GARMISCH-PARTENKIRCHEN, Germany, July 27, 2011 – A heightened level of shared knowledge, speed of information and sending professionals to the battlefield are crucial to future military endeavors, the U.S. military’s top intelligence officer said here yesterday.

Army Lt. Gen. Ronald L. Burgess Jr., director of the Defense Intelligence Agency, spoke to about 200 people at the Program on Terrorism and Security Studies and the Seminar on Transatlantic Civil Security at the George C. Marshall European Center for Security Studies.

Although sharing opportunities may have pitfalls, such as the events leading to the WikiLeaks publication of classified material, Burgess said, the value of sharing information transcends the temporary damage it may cause.

“You can’t let an event like that slow down what you know to be the goodness of what it is you’re trying to do,” he said. “While that happens, you need to fix what may have caused leaks like that and ensure you put safeguards in place that allow you to protect information. You can’t let it detract you from what you’re trying to do overall.”

Burgess said intelligence products are being shared to a degree he never thought possible, thanks to good relationships. And the time to build those relationships and the sharing opportunities they provide, he added, is before things fall apart.

“When crises occur,” the general said, “that is not the time to be building relationships.”

Speed of information also is paramount in his world, Burgess said, noting that the Internet, social media and “you name it” have raised that speed limit. He cited “the commander’s eternal quest for certainty” and the need for policy makers to move on events quickly as reasons his agency needs to get it right quickly.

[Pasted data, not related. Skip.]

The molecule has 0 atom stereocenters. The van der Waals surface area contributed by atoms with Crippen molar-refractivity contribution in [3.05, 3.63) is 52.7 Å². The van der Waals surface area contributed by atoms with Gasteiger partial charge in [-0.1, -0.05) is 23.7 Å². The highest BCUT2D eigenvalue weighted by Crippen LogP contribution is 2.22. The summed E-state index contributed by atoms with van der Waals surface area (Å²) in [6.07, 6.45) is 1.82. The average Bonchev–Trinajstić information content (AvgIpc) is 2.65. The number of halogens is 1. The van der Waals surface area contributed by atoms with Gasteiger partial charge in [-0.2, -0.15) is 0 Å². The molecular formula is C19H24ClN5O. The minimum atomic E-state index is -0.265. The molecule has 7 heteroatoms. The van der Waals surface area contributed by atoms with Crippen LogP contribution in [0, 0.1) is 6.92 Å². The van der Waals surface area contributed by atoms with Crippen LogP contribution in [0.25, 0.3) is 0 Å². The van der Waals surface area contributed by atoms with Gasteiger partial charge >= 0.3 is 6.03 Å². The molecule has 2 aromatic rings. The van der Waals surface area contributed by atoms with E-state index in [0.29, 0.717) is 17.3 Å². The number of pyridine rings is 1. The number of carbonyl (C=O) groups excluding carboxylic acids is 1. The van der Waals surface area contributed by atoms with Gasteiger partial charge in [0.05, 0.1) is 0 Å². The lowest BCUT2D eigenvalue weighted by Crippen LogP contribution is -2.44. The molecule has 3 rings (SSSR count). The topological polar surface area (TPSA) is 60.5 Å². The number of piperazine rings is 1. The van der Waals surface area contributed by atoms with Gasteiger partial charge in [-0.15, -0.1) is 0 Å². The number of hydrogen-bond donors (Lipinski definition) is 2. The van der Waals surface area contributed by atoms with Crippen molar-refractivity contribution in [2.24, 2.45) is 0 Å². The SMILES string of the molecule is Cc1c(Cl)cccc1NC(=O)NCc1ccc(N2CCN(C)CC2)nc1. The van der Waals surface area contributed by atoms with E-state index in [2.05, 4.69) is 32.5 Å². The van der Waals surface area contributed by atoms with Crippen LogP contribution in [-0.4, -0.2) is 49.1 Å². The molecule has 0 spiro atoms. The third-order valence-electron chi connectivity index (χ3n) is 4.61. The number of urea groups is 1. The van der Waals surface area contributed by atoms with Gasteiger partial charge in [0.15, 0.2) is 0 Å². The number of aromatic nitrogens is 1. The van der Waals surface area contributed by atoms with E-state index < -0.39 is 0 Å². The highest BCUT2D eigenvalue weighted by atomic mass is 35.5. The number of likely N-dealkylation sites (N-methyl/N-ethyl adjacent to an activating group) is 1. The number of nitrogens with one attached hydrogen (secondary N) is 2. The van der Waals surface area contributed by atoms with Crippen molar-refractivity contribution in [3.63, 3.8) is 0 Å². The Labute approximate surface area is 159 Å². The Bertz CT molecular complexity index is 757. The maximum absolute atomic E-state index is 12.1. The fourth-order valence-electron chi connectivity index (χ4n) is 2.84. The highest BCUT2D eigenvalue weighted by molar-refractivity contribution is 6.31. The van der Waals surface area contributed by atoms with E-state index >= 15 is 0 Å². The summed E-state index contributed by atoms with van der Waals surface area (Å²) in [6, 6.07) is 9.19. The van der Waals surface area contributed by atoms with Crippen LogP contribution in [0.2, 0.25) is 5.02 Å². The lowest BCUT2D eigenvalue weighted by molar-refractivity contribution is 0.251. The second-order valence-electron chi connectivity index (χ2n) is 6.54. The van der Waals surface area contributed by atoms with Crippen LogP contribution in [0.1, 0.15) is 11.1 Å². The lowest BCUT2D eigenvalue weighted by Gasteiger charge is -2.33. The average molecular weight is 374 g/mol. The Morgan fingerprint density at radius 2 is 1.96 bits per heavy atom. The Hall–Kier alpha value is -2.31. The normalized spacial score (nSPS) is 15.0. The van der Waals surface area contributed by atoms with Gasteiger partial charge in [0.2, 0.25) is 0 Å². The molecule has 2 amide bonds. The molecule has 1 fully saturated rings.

“Everybody wants to know as much as they can. The speed of that system has taken on a whole new meaning,” he said. “Nobody wants to make decisions with only half of the puzzle.”

With 875 people from his agency deployed in theaters across the globe, Burgess cited a watershed change in business practices that pulled the experts out from inside the Washington, D.C., Beltway and put them side by side with the warfighters.

“Intelligence is just one line of information coming into a commander,” he explained. “As such, they deserve our best assessment of what is going to happen. They should demand it. We’ve had the most success when placed alongside other intelligence disciplines and agencies.”

Though his agency didn’t have an “upfront and central role” in finding and killing al-Qaida leader Osama bin Laden, it did play a part in the May 2 operation, Burgess said. The agency supported the element that went in to do the mission, he added, but “all source” intelligence was the key to success, along with the fusing and sharing of that intelligence information.

“Very seldom does single intelligence information by itself produce actual intelligence,” he said. “It does happen, but for the most part, it’s a fusing of all source intelligence, and that’s what happened with bin Laden. A lot of things came together.”

For his own part and the parts played by his team, Burgess was blunt. “We speak truth to power. … We’re not paid to have a point of view,” he said.